Compliance Blog - R.J. Hedges & Associates

Could you have a HIPAA breach and not know?

[fa icon="calendar'] Tue, Apr 4, 2017 / by Jeff Hedges

blog_image_5steps_hipaa_breach.pngHas someone asked you if you’ve ever had a HIPAA breach? Most pharmacy owners will adamantly say, “Of course I’ve never had a breach!”  … My response, “Really, never?”  Have you ever had a clerk give the wrong medication to a patient? Typically, I'll hear the pharmacy owner answer, “Well, yeah.”  

This is the same conversation an investigator or an inspector will have with one of your pharmacy staff members. And as soon as your staff says, “Yes,” they have just defunct your entire argument that you’ve never had a breach, risking your pharmacy for further investigation and possible fines. Breaches are more common than you know. One of the best ways to protect your pharmacy is knowing what is considered a HIPAA breach, how susceptible your pharmacy is to them, and what to do if you discover your pharmacy has had a breach.  

Here are five steps to take if you discover you've had a HIPAA breach. 

What is a HIPAA breach?

In simple terms, a HIPAA breach is when you have lost control of a patient’s protected health information (PHI), whether it’s printed or electronic material. The most common breach is when a clerk gives the wrong patient the wrong medication. This type of breach is a big concern to pharmacy owners and pharmacies. But just because you have a breach doesn’t mean the world is going to come to an end. The repercussions of a breach depend on how you handle it and whether you have to report it or not.

How common are HIPAA breaches within pharmacies?

There are two types of pharmacies and pharmacy owners. The first are the ones who know they have had a breach. The later are the ones who have had a breach and don’t know about it.

How can a pharmacy have a breach and not know about it?  

The physical breach is when your pharmacy clerk gives the patient the wrong medication. Here’s a couple of examples of how you might not know you’ve had a breach:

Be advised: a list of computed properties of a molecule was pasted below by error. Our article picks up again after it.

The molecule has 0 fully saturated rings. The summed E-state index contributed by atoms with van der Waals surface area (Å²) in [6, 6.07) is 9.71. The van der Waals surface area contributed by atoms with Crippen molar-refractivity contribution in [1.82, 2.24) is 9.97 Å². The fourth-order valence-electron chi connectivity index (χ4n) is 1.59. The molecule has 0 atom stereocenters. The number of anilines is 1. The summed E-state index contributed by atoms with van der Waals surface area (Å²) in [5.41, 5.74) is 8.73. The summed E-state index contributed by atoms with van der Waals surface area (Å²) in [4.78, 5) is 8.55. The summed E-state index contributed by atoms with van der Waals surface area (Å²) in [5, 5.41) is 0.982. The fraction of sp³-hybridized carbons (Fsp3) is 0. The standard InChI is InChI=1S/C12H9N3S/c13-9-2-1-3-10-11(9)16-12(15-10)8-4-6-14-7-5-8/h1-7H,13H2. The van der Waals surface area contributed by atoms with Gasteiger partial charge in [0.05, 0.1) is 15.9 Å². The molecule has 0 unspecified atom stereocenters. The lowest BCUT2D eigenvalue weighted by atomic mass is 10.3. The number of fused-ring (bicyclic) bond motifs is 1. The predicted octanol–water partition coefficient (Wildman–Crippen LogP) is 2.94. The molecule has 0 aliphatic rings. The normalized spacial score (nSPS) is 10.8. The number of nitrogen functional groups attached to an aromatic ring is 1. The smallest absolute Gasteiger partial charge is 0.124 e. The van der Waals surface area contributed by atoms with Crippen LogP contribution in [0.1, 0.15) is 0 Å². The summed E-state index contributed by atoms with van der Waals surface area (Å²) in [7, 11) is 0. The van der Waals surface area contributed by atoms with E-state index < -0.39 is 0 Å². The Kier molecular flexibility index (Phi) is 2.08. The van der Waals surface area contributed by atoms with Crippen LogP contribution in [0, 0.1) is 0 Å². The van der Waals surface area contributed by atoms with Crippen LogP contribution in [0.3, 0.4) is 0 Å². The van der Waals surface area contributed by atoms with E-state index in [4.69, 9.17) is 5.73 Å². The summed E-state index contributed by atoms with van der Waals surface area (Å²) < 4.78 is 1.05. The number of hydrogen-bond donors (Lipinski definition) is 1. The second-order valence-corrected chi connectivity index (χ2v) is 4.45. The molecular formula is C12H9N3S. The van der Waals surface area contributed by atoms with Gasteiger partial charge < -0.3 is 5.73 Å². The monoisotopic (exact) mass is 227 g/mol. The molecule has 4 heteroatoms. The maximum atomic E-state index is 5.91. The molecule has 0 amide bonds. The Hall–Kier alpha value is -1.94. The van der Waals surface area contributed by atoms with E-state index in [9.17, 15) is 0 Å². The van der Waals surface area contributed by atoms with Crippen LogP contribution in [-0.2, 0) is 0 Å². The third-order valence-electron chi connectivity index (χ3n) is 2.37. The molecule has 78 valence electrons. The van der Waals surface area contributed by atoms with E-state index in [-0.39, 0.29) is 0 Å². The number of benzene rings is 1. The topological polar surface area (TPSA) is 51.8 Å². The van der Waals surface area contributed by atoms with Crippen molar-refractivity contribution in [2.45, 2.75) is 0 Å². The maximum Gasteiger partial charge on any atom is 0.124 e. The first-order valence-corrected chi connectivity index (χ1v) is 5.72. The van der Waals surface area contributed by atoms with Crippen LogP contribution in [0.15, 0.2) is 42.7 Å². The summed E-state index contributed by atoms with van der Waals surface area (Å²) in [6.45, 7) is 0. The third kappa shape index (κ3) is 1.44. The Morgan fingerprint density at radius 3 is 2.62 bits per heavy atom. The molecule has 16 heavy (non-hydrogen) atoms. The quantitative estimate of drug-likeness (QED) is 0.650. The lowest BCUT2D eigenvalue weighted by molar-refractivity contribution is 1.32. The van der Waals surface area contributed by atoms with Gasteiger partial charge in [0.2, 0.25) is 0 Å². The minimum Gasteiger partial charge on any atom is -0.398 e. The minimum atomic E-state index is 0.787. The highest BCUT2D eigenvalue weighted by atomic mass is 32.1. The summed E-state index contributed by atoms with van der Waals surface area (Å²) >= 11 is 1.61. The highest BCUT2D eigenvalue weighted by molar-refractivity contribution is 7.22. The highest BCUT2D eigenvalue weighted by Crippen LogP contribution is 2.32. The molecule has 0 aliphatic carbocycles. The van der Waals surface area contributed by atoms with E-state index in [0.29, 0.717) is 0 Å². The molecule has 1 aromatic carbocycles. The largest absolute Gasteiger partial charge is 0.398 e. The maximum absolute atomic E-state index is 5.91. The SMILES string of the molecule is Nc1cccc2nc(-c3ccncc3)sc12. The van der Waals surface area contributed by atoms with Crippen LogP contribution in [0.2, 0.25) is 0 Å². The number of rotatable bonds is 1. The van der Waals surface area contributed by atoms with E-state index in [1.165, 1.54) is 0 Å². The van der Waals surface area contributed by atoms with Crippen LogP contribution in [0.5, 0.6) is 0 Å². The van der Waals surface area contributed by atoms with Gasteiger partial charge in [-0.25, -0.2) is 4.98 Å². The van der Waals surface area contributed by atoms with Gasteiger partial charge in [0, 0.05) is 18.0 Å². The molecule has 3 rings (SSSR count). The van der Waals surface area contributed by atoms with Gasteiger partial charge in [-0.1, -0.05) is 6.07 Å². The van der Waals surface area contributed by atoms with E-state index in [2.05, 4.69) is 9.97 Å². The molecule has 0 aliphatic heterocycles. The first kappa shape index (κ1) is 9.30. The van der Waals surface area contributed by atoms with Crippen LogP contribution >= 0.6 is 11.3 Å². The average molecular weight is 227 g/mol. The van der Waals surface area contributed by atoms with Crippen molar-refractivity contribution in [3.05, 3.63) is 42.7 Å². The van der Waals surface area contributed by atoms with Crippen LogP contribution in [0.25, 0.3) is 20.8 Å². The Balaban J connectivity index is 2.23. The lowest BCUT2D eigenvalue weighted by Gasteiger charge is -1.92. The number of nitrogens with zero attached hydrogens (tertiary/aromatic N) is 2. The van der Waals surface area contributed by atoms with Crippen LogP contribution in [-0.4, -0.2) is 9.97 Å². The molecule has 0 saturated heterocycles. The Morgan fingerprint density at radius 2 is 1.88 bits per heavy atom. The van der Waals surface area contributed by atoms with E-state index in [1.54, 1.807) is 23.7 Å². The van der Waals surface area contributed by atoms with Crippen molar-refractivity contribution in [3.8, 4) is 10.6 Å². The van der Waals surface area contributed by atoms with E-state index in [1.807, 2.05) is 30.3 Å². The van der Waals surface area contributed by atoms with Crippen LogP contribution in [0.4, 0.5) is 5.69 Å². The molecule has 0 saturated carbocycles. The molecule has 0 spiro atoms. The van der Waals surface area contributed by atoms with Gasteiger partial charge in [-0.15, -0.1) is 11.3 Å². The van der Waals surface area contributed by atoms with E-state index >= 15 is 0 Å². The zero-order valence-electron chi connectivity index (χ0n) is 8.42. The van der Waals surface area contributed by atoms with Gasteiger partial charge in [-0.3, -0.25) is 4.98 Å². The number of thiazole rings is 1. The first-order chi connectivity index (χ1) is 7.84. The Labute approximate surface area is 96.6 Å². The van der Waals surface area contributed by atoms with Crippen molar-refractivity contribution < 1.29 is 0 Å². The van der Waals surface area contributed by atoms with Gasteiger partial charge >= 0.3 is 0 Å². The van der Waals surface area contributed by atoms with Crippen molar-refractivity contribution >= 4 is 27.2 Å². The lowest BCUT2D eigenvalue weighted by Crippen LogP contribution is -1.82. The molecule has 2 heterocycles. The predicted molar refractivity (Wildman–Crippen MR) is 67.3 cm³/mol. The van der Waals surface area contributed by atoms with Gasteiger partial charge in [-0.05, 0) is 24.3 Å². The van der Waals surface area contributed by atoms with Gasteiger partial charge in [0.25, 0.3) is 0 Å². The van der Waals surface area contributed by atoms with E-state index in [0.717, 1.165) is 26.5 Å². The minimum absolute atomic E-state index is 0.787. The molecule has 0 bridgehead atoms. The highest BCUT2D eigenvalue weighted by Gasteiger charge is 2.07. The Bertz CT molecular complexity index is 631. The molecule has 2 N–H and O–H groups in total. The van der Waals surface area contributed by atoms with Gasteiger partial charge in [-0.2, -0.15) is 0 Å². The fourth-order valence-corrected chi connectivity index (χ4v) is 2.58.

• The patient goes out to the car, goes home, and then brings the prescription back into the pharmacy. This is the most common breach. A lot of times the clerk handles it and never says anything to anybody and doesn’t think that it could be a breach.  However in this example, the person who got the wrong medication was a healthcare worker and reported it to the Office of Civil Rights.  
  • The other type of breach is if someone hacks your system, gets into your system and downloads your information.  And if your security is not good enough, you don’t even know you’ve been hacked and your data is gone.  

Both of these examples would cause you to have a breach without your pharmacy knowing.


What are some other examples of breaches in pharmacies?

Theft-Related Breaches:

    • Thieves come in either during the day or at night to rob the pharmacy and clean out the will-call bin.  The importance about the will-call bin is all the pharmacy labels and tags on the bags have PHI information on it.
    • A pharmacy is robbed and they steal the server.  
    • Your staff pharmacist takes a laptop home and the vehicle is stolen or the home is burglarized at night and the laptop is stolen.  
    • The delivery driver is out delivering their medications throughout the day and while they are delivering to a residence or to a facility, the vehicle is stolen.  And the vehicle is full of the day’s deliveries.  
    • A billing manager decides they’re going to work from home and brings their billing files on a jump drive. The billing manager loses the jump drive somewhere between the pharmacy and their home.  

Those are all major issues and depending on the scope of the breach, these could all be a reportable breach or they could be a non-reportable breach. It depends on each individual incident and has to be investigated and assessed to determine what happens next.